Contributed from Victoria
Scotland’s government has listened to the overwhelming opposition to coal seam gas extraction (fracking) and has effectively banned it.
The decision comes after a period of public consultations that received more than 60,000 responses, with 99 percent of them supporting the banning of the practice, due to concerns of damage to health and the environment.
In doing so, the Scottish Nationalist Party (SNP) government has come under fire from fracking companies, some industry bodies and the Conservatives for damaging Scotland’s economy and sacrificing jobs.
Labour and the Greens argue that it does not go far enough and that specific legislation is needed.
Gary Smith, the GMB union’s Scotland secretary, has called for the banning of coal seam gas imports from the United States, suggesting that a failure to do so would by “dishonest and Hypocritical”.
Given that there has been a ban since January 2015, the government is seeking support for its indefinite extension from the Scottish parliament, which it sees as imposing a permanent ban through administrative means. The advantage of an administrative ban is that it can be enforced immediately and it does not preclude later legislation.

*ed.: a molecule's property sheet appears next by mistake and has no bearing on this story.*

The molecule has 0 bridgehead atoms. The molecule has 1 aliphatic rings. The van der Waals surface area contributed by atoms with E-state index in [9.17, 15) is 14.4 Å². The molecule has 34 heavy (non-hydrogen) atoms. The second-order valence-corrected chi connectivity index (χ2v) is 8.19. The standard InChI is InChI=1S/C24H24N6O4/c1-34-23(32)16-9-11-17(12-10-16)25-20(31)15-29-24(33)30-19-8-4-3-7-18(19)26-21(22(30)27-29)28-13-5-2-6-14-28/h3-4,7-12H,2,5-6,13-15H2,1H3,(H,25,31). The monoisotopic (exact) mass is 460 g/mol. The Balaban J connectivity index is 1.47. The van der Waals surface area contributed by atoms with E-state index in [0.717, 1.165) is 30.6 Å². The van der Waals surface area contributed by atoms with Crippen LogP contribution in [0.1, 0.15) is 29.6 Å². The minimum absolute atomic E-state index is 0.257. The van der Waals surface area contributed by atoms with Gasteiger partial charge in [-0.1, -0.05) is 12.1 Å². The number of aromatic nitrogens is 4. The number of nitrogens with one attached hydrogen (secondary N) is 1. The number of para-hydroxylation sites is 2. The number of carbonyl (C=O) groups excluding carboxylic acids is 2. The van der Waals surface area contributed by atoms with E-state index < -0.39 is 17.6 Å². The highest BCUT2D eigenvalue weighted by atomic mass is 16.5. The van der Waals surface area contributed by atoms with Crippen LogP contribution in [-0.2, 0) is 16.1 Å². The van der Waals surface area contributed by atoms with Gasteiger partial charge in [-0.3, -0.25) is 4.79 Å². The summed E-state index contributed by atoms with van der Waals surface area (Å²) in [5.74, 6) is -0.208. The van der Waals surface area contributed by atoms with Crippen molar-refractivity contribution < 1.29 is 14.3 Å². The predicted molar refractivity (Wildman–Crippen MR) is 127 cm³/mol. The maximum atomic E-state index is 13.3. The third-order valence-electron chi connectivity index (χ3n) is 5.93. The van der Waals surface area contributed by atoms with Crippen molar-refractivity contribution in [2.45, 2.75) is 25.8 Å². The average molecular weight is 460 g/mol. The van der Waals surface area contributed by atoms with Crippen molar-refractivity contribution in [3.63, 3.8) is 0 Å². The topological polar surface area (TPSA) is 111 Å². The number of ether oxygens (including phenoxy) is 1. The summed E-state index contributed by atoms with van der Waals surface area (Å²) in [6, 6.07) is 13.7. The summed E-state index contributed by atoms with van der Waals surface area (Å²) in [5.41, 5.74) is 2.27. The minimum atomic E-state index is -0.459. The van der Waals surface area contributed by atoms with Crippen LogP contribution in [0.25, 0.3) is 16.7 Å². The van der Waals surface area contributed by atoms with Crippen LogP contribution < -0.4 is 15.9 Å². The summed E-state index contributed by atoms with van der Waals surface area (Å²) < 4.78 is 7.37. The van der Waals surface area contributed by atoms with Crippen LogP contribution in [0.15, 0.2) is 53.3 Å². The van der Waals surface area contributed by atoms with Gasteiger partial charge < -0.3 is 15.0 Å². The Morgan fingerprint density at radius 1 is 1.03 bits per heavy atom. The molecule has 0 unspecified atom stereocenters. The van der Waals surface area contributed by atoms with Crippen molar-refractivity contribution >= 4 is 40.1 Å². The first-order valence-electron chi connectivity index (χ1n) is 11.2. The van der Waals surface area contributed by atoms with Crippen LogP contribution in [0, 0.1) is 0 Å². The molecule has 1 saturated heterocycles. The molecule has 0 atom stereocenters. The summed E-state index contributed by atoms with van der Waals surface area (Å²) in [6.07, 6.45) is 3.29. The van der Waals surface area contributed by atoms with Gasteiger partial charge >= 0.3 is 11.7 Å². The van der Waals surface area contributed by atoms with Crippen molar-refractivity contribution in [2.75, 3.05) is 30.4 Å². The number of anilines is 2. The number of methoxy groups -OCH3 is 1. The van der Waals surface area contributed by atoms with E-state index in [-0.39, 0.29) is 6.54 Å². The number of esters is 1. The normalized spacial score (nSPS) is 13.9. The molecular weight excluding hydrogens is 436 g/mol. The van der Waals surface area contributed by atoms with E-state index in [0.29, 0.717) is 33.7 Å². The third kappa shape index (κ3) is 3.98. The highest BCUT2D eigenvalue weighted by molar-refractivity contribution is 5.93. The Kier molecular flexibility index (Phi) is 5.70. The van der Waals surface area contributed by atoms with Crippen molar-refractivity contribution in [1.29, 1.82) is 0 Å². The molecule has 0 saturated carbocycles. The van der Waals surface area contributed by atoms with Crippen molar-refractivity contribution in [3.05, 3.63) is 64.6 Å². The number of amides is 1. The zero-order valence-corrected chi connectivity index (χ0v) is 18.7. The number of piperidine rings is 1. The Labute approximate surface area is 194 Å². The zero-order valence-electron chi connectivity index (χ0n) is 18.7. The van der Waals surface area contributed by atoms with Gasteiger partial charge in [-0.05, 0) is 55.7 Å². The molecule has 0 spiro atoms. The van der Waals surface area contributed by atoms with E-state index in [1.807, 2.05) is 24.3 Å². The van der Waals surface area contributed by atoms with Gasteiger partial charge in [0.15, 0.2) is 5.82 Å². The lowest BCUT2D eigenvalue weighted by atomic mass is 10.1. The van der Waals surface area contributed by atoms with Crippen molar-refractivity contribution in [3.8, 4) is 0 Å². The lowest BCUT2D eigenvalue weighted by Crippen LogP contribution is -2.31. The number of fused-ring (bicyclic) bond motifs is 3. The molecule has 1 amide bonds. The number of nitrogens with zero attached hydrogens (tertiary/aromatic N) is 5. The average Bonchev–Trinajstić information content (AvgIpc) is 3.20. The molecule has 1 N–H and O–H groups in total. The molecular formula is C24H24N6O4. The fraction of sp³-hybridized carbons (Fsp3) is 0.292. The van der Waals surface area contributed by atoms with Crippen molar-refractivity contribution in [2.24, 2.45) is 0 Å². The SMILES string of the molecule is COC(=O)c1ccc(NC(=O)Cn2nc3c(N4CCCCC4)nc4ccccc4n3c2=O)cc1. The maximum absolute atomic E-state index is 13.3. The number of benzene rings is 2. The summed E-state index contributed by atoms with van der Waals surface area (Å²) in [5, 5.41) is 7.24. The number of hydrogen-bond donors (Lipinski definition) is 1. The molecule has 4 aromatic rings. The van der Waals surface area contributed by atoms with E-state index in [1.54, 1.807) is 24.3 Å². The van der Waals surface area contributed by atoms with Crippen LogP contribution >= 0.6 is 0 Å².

Environmentalist organisations have praised the move.
Friends of the Earth Scotland head of campaigns Mary Church said: “This is a huge win for the anti-fracking movement, particularly for those on the frontline of this dirty industry here in Scotland, who have been working for a ban these last six years.”
She said the ban would “avoid potentially devastating impacts to people’s health, the climate and our natural environment”.
Dr Sam Gardner, acting director of WWF Scotland, added: “It’s excellent news the Scottish government has listened to the thousands of people, campaigners, and politicians across the country who have been calling for a permanent ban to fracking.
“The climate science is clear. The vast majority of fossil fuel reserves need to be left in the ground.”